"Boxall coaches like a hurricane and talks like a force of nature once he gets going," reads one profile in the Sydney Morning Herald from 2019.

He coaches six more Olympians

While he and Ariarne Titmus's names will be linked forever, Boxall is also coaching Elijah Winnington, Mitch Larkin, Meg Harris, Mollie O'Callaghan and Abbey Harkin at Tokyo.

He heads up St Peters Western in Brisbane

Boxall's link to St Peters Western has been raised everywhere in the aftermath of Titmus's famous victory.

St Peters Western has a reputation as the country's pre-eminent program for elite swimmers.

It's where he has been known to roam up and down pool lanes with the kind of liveliness and spirit we saw high above the pool deck at the Tokyo Aquatics Centre.

His bold style has been credited with taking Titmus from young star to world-beater.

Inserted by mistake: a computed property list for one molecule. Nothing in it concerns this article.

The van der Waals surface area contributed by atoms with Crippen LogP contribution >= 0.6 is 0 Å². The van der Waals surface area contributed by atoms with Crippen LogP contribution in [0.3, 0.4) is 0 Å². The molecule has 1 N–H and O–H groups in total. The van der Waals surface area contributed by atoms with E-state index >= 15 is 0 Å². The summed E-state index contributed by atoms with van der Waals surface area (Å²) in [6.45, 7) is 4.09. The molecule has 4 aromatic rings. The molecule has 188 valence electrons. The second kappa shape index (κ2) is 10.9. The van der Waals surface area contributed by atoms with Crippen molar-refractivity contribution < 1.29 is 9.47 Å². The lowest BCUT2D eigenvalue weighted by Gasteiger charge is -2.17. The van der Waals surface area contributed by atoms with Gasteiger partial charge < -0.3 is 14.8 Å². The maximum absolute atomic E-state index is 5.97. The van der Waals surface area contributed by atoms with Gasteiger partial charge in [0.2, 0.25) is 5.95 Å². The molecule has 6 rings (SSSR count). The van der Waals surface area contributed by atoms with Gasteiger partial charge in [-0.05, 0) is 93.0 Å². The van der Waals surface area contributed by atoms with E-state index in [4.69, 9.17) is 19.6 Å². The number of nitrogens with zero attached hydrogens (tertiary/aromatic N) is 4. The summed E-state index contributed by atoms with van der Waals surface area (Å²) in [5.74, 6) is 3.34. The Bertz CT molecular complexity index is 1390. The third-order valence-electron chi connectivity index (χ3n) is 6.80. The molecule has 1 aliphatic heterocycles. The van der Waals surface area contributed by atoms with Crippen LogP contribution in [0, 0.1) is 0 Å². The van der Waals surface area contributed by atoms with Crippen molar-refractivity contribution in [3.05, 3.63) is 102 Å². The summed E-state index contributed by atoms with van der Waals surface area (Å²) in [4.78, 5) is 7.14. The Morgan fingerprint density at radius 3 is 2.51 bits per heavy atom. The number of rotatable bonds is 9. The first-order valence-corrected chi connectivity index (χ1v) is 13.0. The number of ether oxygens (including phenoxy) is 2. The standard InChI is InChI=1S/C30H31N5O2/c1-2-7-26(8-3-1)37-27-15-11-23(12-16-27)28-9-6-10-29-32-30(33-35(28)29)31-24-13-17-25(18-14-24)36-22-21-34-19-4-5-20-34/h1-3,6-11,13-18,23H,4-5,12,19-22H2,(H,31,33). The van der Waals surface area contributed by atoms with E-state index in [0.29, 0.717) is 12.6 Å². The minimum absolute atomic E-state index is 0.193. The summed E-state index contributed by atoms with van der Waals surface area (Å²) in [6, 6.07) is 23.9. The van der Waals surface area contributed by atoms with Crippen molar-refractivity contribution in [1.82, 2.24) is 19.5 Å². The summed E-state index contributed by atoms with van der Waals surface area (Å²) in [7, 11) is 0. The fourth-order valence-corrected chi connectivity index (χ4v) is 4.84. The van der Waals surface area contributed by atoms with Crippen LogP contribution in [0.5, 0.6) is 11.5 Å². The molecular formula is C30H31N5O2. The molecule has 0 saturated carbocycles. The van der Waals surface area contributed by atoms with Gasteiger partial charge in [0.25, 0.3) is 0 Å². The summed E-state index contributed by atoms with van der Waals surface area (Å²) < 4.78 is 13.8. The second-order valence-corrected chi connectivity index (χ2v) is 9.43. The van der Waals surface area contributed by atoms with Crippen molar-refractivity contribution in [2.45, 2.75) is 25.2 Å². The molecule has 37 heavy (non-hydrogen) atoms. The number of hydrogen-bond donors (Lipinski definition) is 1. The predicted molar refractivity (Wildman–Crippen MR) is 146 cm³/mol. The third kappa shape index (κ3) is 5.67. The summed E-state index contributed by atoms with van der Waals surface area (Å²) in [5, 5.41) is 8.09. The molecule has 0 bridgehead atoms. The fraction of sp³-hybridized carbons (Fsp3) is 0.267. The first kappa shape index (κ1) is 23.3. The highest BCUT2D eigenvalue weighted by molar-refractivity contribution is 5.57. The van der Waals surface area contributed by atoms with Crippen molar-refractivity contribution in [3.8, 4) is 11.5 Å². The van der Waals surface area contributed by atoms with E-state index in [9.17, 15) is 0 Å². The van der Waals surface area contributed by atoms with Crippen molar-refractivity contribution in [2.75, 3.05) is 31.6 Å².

When Boxall and Titmus joined forces at St Peters Western, Boxall told Nine Newspapers that Titmus's best was then 16 seconds behind Ledecky's in the 400m freestyle.

Titmus on course for Ledecky, take two

  Titmus on course for Ledecky, take two Australia's Ariarne Titmus and her American rival Katie Ledecky are on track for another medal race in the 200m freestyle at the Tokyo Olympics. © Joe Giddens/AAP PHOTOS Australia's Ariarne Titmus is on course to face Katie Ledecky in another gripping final in the pool. Some seven hours after the Australian pipped Ledecky in a gripping 400m freestyle final, the pair returned in different heats over the shorter distance. Both cruised through, with Ledecky logging Monday night's fastest time of one minute 55.28 seconds.Australia's Titmus (1:55.

Titmus is a big fan

The swimmer and coach are known to have formed a special bond in their quest to chase down one of the sport's all-time greats.

"[It's] for him as much as it is for me. He puts 100 per cent into being a swimming coach," Titmus said after winning gold.